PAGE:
Sportradar Integrity Services, the anti-corruption arm of the newly-listed sports data specialist, sees a serious problem emerging in the betting sector. Over the past 18 months, its bet monitoring system, the Universal Fraud Detection System (UFDS) has detected suspicious activity in 12 sports, across 70 countries around the world.
This equates to more than 1,100 suspicious matches since the Covid-19 pandemic took hold in April last year, with 655 of those detected in the first nine months of 2021. Football, according to Sportradar, faces the highest risk of manipulation, with that 2021 figure covering over 500 matches in the sport, of which more than 40% come from third-tier competitions and below, down to youth level.
Managing director of Sportradar Integrity Services Andreas Krannich says he would “put his hand into the fire” and say the 655 have been fixed for betting purposes. Since the division was launched in 2004, he adds, it has never had a “false positive”. In fact, he’s more worried about the system not spotting manipulation than he is of it suggesting something is awry in a match.
“This number is really where we are 110% sure they are manipulated for betting purposes,” Krannich says.
A global threat
This, he argues, is a consequence of Covid-19. “[This] cancer of match-fixing is spreading and affecting sports that in the past were never or rarely the focus of match fixers.
“There was always room for improvement, but unfortunately not the same amount of follow-ups by law enforcement, police, sporting organisations, so not all of these are followed up or investigated,” he explains. “At least we can state that if the sports governing body, the state authority, the police takes action, they can be successful in combating it.”
Krannich, having worked for Sportradar since 2008, has a strong pedigree in the integrity space. Prior to joining the supplier he worked for the German Football Association (DFB) and the country’s top tier football competition the Bundesliga. During this time he was responsible for establishing and managing its integrity programme, in the wake of one of the highest-profile examples of football-related corruption, the Hoyzer Affair. This saw referee Robert Hoyzer admit to fixing matches in the second tier 2.Bundesliga, DFB Pokal cup competition and third tier Regionalliga.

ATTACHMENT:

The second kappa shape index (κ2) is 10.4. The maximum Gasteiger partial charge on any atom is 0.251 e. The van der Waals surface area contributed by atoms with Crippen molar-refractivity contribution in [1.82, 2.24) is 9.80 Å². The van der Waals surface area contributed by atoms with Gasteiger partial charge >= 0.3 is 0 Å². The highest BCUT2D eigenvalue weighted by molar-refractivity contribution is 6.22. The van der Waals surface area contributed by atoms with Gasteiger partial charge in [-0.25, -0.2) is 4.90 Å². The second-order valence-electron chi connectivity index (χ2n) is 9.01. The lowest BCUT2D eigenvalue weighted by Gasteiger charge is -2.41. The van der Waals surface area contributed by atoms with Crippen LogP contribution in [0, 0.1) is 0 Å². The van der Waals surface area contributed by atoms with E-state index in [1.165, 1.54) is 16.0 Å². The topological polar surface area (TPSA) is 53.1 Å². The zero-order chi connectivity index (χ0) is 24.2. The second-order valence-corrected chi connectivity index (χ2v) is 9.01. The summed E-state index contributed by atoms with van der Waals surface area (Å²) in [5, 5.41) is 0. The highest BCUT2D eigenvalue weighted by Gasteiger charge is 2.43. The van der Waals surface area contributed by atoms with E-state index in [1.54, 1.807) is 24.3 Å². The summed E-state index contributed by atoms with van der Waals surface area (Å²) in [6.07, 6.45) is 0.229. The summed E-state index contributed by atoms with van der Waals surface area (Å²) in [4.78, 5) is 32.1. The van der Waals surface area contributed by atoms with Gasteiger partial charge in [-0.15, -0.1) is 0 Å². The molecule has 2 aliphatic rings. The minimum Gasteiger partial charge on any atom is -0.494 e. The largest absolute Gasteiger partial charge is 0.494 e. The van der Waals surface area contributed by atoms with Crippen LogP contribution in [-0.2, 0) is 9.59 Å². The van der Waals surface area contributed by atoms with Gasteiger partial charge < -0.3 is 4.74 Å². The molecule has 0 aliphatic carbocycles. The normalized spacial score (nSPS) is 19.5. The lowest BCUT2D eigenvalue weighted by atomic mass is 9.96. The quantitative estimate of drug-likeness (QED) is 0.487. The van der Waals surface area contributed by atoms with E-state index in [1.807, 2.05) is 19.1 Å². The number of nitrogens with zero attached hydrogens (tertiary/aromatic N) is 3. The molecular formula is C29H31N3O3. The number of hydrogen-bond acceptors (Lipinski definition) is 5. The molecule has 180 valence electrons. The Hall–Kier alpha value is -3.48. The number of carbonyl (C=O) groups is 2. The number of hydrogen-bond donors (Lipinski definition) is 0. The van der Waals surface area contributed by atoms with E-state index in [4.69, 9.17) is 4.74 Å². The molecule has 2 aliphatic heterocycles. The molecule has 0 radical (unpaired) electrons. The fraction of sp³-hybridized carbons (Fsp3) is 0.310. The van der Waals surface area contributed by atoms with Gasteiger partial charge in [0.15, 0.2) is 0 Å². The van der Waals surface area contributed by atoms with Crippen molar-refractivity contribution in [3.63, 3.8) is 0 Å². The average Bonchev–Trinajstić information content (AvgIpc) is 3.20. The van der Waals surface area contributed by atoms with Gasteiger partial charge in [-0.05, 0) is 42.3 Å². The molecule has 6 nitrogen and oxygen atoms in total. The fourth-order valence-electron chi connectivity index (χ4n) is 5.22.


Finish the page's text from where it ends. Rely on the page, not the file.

At the head of Sportradar Integrity Services, Krannich and his team have supported over 400 disciplinary sanctions, with UFDS involved in six rulings in the Court of Arbitration for Sport (CAS), and supported more than 36 successful criminal convictions.
In particular he picks out football as being at risk, highlighting lower-league Russian and Brazilian football, as well as increasing evidence of manipulation in esports. “But other sports are affected,” he continues. “We had a spike of close to 20 matches being manipulated in basketball in Thailand, so what we witness is this like boiling water – the bubbles pop up all of a sudden, in a jurisdiction where you’ve never had a problem before.”
The changing face of match-fixing
Last year, the world moved online when people were confined to their homes. Match-fixing was no different. Krannich says recruitment of athletes, referees and teams was a difficult business, but has been eased by digital channels.
“If you see it from a development perspective, a positive development that comes from Covid is we’ve learned how to communicate professionally digitally,” he explains. “This is also an advantage for the match-fixers.
“Due to the fact that people are getting used to communicating through digital channels, coupled with the negative commercial impact for sport – which is creating an Eldorado for match fixers – players, referees, even clubs are vulnerable because they don’t have the financial foundation they had before. It’s making it much easy for criminals to approach them.”
Organised crime groups can even “switch on and off athletes, referees – even full teams”.
The financial pressures on sports such as football, which has seen high profile clubs plunge into debt, lose key players and even file for administration also creates opportunities.